Next year around this time, a hyperventilated golfer will hit the first tee shot in the most anticipated Ryder Cup in recent memory.
Given the last 12 months of golf, it’s impossible to predict what will happen between now and then, but we do know some things for certain.
Team USA won’t have LIV Golf rebels on the team, but they will come into the match as big favorites to win a first Ryder Cup on foreign soil since 1993.
For Americans, PGA Tour membership is part of the criteria to play, and the outcome of a recent court hearing means the LIV defectors are definitely missing.
The PGA Tour banned the Rebels, who were denied a temporary restraining order and will only see their case fully heard after the Ryder Cup in 2024.
However, Dustin Johnson is arguably the only defector who would make the team, because despite widespread hyperbole, the vast majority of the game’s biggest stars have said no to LIV.
The names of Brooks Koepka, Bryson DeChambeau and Patrick Reed may carry weight, but none of them have sparked fire in recent months.
And with troublesome reputations, Captain Zach Johnson might have been inclined to think they would cause more harm than good.
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Either way, Team USA were still able to call on 12 of the world’s top 25 for their Presidents Cup triumph earlier this month, and they appeared more united than ever.
Previous American teams bickered to capitulation, but this team’s only Ryder Cup memory is a record 19-9 win at Whistling Straits last year.
Even so, Team USA will still have the most talented team ever assembled in Ryder Cup history, and Team Europe will cling to home-court advantage.
Also, things are a bit more complicated for the Europeans and Captain Luke Donald.
Team USA (predicted)
While the lawsuit against the PGA Tour was only put to bed after the Ryder Cup, legal action against the DP World Tour (formerly the European Tour) is on the horizon.
Changes have been made to the team selection process for 2023, with Team Europe moving to six automatic qualifiers and six captain selections.
The team will therefore consist of the top three players from the European points list, the top three from the world points list and the rest will be chosen by Donald.
LIV Golf player Ian Poulter and his fellow rebels have been granted a temporary reduction in suspensions and fines on the DP World Tour, meaning they can compete in events until a final decision is made. February 2023.
So right now defectors Poulter, Lee Westwood and Sergio Garcia can compete for European points to automatically qualify for the team.
However, it is highly unlikely that they will succeed. Rory McIlroy, Jon Rahm, Matt Fitzpatrick and Viktor Hovland are all in the world top 11. Then you have Shane Lowry, Tyrrell Hatton and Tommy Fleetwood in the top 30.
There are more complications when it comes to going on a LIV tour that currently has no official golf world ranking points, but the bottom line is this: even though they have access to all competitions, the European rebels are not good enough to qualify automatically.
Nothing rules out the choice of a captain for LIV players – and a perceived lack of depth on Team Europe is the only thing that will draw Garcia, Poulter and Westwood into the conversation.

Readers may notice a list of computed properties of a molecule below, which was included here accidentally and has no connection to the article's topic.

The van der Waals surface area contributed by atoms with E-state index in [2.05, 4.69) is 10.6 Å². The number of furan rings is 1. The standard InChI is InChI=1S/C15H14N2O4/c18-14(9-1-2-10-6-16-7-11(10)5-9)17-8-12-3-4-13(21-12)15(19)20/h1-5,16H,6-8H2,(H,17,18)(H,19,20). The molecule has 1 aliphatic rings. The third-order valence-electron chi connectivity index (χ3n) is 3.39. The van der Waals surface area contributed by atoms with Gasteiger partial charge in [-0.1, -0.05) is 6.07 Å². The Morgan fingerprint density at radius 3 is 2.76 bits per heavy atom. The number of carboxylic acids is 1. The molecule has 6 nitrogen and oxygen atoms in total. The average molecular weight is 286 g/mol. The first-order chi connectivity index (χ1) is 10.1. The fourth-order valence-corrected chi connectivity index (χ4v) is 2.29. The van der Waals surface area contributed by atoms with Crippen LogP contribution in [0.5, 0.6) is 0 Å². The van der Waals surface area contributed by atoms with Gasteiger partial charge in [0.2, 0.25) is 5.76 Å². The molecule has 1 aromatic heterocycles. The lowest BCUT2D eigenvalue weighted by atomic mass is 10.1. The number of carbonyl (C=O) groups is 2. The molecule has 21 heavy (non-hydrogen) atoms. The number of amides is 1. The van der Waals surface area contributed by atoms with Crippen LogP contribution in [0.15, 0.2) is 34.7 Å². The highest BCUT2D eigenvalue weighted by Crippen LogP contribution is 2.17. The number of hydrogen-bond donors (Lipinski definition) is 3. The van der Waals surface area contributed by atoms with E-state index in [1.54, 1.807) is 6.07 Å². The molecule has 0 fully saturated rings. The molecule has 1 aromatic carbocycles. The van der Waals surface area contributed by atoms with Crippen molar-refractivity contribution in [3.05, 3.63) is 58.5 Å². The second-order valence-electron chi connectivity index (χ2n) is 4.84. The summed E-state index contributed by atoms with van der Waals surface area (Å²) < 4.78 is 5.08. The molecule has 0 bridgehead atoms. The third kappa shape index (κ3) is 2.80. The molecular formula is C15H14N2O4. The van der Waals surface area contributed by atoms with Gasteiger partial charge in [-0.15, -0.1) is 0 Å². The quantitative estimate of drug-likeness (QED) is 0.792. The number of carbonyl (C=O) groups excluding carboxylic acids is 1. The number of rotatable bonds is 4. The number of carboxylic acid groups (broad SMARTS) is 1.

Garcia is the game’s all-time leading points scorer, Poulter is turning into a different player at the Ryder Cup and Westwood has shown decent form in recent weeks.
However, given the fallout of Henrik Stenson giving up the captaincy for LIV, there’s surely no way Donald will choose the Rebels.
The biannual event is loved by fans and gamers alike as it directly opposes the Saudi-funded, money-driven product of LIV.
It’s all about sporting glory – and it’s arguably the established Circuits’ greatest weapon in the fight against LIV.
But how can Team Europe fight without its veterans? Well, the situation is not as bleak as many make it out to be.
Besides the aforementioned seven, who are almost guaranteed to make the squad, experienced major winners such as Justin Rose, Danny Willet and Francesco Molinari can still be called up.
Both Willet and Molinari have shown promising signs in recent weeks, having dropped out of the top 100 in the world, and the latter will have extra motivation at a home Ryder Cup in Italy.
However, if 2021 has taught us anything, it’s that Europe needs to change the guard.
Speaking earlier this month, McIlroy said: “The Hojgaards, Bobby Mac, whoever else is coming. They are the future of the Ryder Cup team.
“That’s what we should think about and talk about.
Let’s talk about it then.
Scotsman Robert MacIntyre has just beaten McIlroy and Fitzpatrick to win the Italian Open at Marco Simone Golf & Country Club, where next year’s Ryder Cup will be held.
With a T6 at the Open and a T12 at the Masters, the 26-year-old is one who expects to work his way up the team.
The Hojgaard twins, Rasmus and Nicolai, are also strongly tipped for a Ryder Cup bow.
The 21-year-old Danes have won five DP World Tour titles between them – and the idea of pairing twins in foursomes might prove too tempting to turn down.
Let’s not forget: Thomas Pieters won four of his five matches at the 2016 Ryder Cup and the Belgian is finding some form.
Team Europe (planned)
Seamus Power, Rafa Cabrera-Bello, Alex Noren and Guido Migliozzi could also defend over the next 12 months.
So while this may not be a team with the world rankings to match the Americans, there is no shortage of talent and Ryder Cup experience.
In the end, LIV Golf will do its best to dominate the conversation, but the Ryder Cup may tear it down.
And don’t expect Team USA to step on it either.